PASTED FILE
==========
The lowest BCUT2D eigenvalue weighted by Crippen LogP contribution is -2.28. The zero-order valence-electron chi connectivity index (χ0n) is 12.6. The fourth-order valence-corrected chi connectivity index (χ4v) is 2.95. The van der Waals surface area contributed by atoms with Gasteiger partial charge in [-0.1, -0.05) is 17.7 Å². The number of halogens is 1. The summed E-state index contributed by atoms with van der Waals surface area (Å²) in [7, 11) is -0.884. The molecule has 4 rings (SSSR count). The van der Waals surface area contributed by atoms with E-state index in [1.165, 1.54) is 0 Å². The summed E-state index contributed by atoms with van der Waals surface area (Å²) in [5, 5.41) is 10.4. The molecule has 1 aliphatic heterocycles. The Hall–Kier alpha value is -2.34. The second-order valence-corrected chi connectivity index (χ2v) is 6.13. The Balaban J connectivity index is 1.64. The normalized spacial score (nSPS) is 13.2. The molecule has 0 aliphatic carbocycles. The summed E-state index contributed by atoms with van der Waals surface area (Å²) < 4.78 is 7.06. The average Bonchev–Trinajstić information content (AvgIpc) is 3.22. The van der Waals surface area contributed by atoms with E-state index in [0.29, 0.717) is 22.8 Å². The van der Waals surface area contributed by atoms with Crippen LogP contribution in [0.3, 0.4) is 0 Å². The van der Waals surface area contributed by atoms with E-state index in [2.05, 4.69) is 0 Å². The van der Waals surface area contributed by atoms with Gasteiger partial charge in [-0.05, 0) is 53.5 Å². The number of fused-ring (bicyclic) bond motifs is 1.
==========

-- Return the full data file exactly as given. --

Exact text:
The lowest BCUT2D eigenvalue weighted by Crippen LogP contribution is -2.28. The zero-order valence-electron chi connectivity index (χ0n) is 12.6. The fourth-order valence-corrected chi connectivity index (χ4v) is 2.95. The van der Waals surface area contributed by atoms with Gasteiger partial charge in [-0.1, -0.05) is 17.7 Å². The number of halogens is 1. The summed E-state index contributed by atoms with van der Waals surface area (Å²) in [7, 11) is -0.884. The molecule has 4 rings (SSSR count). The van der Waals surface area contributed by atoms with E-state index in [1.165, 1.54) is 0 Å². The summed E-state index contributed by atoms with van der Waals surface area (Å²) in [5, 5.41) is 10.4. The molecule has 1 aliphatic heterocycles. The Hall–Kier alpha value is -2.34. The second-order valence-corrected chi connectivity index (χ2v) is 6.13. The Balaban J connectivity index is 1.64. The normalized spacial score (nSPS) is 13.2. The molecule has 0 aliphatic carbocycles. The summed E-state index contributed by atoms with van der Waals surface area (Å²) < 4.78 is 7.06. The average Bonchev–Trinajstić information content (AvgIpc) is 3.22. The van der Waals surface area contributed by atoms with E-state index in [0.29, 0.717) is 22.8 Å². The van der Waals surface area contributed by atoms with Crippen LogP contribution in [0.3, 0.4) is 0 Å². The van der Waals surface area contributed by atoms with E-state index in [2.05, 4.69) is 0 Å². The van der Waals surface area contributed by atoms with Gasteiger partial charge in [-0.05, 0) is 53.5 Å². The number of fused-ring (bicyclic) bond motifs is 1.